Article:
The key to more success is to have a lot of pillows. Always remember in the jungle there’s a lot of they in there, after you will make it to paradise. Egg whites, turkey sausage, wheat toast, water.Continue reading
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The key to more success is to have a lot of pillows. Always remember in the jungle there’s a lot of they in there, after you will make it to paradise. Egg whites, turkey sausage, wheat toast, water.Continue reading
The key to more success is to have a lot of pillows. Always remember in the jungle there’s a lot of they in there, after you will make it to paradise. Egg whites, turkey sausage, wheat toast, water.Continue reading
This is a modified py-6 that occupies the entire horizontal space of its parent.
By Alex Constantine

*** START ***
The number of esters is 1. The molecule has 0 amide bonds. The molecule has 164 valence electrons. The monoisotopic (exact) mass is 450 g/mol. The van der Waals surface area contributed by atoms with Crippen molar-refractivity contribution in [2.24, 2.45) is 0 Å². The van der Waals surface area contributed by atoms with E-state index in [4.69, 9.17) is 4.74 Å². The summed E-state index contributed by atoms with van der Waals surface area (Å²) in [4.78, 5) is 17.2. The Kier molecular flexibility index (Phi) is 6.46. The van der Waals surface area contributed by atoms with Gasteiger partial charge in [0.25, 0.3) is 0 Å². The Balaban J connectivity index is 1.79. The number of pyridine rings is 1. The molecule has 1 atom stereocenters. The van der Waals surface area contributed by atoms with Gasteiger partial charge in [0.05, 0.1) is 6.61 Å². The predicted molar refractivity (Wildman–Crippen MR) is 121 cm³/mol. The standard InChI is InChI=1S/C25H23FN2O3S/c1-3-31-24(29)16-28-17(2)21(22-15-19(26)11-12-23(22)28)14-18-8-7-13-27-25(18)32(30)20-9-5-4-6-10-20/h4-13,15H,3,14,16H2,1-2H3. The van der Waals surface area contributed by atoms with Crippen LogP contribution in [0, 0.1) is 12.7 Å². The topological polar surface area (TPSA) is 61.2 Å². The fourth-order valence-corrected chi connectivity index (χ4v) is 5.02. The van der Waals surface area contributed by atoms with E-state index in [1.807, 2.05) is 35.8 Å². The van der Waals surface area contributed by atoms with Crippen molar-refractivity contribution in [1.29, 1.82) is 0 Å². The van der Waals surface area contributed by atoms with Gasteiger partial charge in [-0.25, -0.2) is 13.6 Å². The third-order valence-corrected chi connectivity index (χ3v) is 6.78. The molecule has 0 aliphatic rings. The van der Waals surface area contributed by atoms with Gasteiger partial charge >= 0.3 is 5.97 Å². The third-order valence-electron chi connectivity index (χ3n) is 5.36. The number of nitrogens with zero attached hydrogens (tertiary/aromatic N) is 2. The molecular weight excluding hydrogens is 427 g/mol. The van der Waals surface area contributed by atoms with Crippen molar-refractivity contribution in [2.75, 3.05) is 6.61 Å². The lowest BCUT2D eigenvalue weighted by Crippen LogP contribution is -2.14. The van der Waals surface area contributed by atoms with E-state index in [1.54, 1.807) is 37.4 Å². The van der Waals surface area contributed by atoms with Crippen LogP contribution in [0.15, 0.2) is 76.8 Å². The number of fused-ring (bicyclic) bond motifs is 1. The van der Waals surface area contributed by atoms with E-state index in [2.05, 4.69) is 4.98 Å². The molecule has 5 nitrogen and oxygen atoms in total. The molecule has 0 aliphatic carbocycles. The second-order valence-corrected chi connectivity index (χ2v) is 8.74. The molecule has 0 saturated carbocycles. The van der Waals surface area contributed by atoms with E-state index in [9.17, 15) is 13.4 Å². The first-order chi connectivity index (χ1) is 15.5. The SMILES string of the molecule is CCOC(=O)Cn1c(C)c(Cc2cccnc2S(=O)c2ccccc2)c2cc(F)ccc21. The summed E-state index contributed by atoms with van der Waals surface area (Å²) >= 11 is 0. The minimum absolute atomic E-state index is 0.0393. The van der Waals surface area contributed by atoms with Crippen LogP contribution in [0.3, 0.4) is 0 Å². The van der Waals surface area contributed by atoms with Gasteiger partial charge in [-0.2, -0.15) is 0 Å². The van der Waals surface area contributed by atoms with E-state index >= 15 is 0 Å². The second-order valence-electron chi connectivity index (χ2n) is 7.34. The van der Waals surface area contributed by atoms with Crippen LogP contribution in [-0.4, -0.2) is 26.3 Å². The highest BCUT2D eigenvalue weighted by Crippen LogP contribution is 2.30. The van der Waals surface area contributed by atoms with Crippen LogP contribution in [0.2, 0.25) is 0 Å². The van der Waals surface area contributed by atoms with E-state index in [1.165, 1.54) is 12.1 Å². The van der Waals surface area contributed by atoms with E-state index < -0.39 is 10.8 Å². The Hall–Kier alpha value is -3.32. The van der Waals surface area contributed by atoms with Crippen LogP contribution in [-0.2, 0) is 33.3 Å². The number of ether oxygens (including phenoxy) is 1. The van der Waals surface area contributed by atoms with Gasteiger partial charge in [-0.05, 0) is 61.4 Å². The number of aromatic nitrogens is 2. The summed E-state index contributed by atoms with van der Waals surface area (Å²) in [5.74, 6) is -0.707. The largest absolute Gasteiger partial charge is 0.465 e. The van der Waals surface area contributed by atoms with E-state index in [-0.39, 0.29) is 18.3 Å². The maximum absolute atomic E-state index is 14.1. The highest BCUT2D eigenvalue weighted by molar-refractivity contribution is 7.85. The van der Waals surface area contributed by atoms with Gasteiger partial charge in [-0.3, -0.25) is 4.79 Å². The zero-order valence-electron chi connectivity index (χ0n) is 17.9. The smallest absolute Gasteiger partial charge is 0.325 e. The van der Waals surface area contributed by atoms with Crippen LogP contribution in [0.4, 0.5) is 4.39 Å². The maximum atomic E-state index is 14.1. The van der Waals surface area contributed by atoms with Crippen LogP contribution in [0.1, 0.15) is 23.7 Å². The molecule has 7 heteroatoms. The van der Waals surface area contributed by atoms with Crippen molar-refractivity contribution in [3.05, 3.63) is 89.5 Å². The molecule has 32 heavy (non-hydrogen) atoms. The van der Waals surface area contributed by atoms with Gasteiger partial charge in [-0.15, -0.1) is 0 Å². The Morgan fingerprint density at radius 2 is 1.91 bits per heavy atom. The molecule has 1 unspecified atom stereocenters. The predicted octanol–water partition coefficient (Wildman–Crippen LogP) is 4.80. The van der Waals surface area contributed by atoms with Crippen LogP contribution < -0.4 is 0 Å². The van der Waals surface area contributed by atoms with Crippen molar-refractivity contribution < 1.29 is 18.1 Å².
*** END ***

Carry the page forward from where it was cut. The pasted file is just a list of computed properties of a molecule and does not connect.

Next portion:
A generation of activist-musicians cut their teeth on Seeger’s civil rights and pro-labor ballads. “The seeds he [Seeger] had planted during the Cold War had grown into trees,” observes historian Grace Hale. But the widespread admiration that he drew from nascent folkies and rockers alike came at great cost. Though not a communist, he was professionally scarred by McCarthy’s HUAC blacklist. David Dunaway, in a biography of the seminal folk artist, notes that the blacklisting of Seeger from media and club venues was imposed at the behest of the FBI. Baez followed his career and entertained no delusions about the intelligence netherworld. In San Francisco, she promoted State of Seige, a film that “exposed,” she recalls, “the corrupt element in the AID program which funded the teaching of torture techniques in Latin America. We solicited signatures against the use of torture. Torture was more prevalent than it had been since the middle ages, thus the danger was its common use as government policy.” She described herself as an “anti-nationalist” and gave establishment conservatives a good tongue-lashing. In 1962, Baez announced that she’d perform only at racially-integrated establishments in the South, antagonizing cops with antebellum hangovers in the Cotton Belt who took issue with the civil rights movement — and they certainly didn’t want to hear it from a Yankee. She had no qualms about advocating civil disobedience or even felonies to help draft resisters. She was among the first popular musicians to stand against military involvement in Vietnam. Baez performed for President Johnson but refused to sing the National Anthem — she sang Dylan tunes instead. On October 26, 1967, she was arrested with over 100 protesters for blocking access to the Armed Forces Induction Center in Oakland, California. When released, she bubbled: “It was one of the best things I’ve done in my life. I will probably do it again.” A half-century later, Baez admits, “I was a little obnoxious. I never felt I was a dreamer, I thought I was a realist. I was obsessed. I had to say what I had to say. And that got me in trouble.” Her agitation against the war drew reporters, more arrests, and at the FBI, high anxiety. She was acutely aware throughout the Vietnam war period of surveillance and acts of sabotage that smacked of COINTELPRO. In 1976. she filed a Freedom of Information Act request for her FBI file, and discovered the degree to which she had lived under government’s intolerant eye. A reply from the Bureau under Director Clarence M. Kelley revealed that not only had FBI agents monitored her, the US Army’s Intelligence and Security Command (INSCOM) also kept tabs on the folksinger. So did the Naval Investigative Service. On the 27th of April, 1976, Baez filed the FOIA request. The Bureau dragged its feet and released 365 pages of documents nearly a year later, but refused to declassify others. On administrative appeal, another 145 pages were released. In April 1978, she was notified that the government had completed its search and a whopping 1,075 pages were turned over. But others remained classified. Baez filed another appeal with the US District Court in Washington. On August 25, 1980, the court issued a judgment siding with the government’s argument that further disclosure would constitute a risk to intelligence sources and methods. INSCOM refused to turn over any documents whatsoever because their release could jeopardize an “ongoing sensitive foreign intelligence program.” Some Naval documents were processed and portions released with redactions, but national security exemptions were also claimed for an unspecified number of remaining files. The FBI claimed in court documents that Baez had not been placed under electronic surveillance, but investigative journalist James Bamford reports that she and others on Nixon’s “enemy list,” including Martin Luther King, Malcolm X, Jane Fonda and Dr. Benjamin Spock, were electronically monitored by a joint FBI/CIA/NSA program code-named Project MINARET. The illicit monitoring was conducted under the auspices of a much larger domestic spying operation initiated by President Truman called SHAMROCK, between 1967 and 1975. The Church Committee discovered that over 3,900 reports on American citizens were compiled under MINARET. These reports were used to justify an NSA “watch list” of “subversives.” SHAMROCK compiled many more, 75,000 all told. Baez’s court battle for secret files that the government fought to retain is detailed in this judgment — issued four years after the filing of her first FOIA request: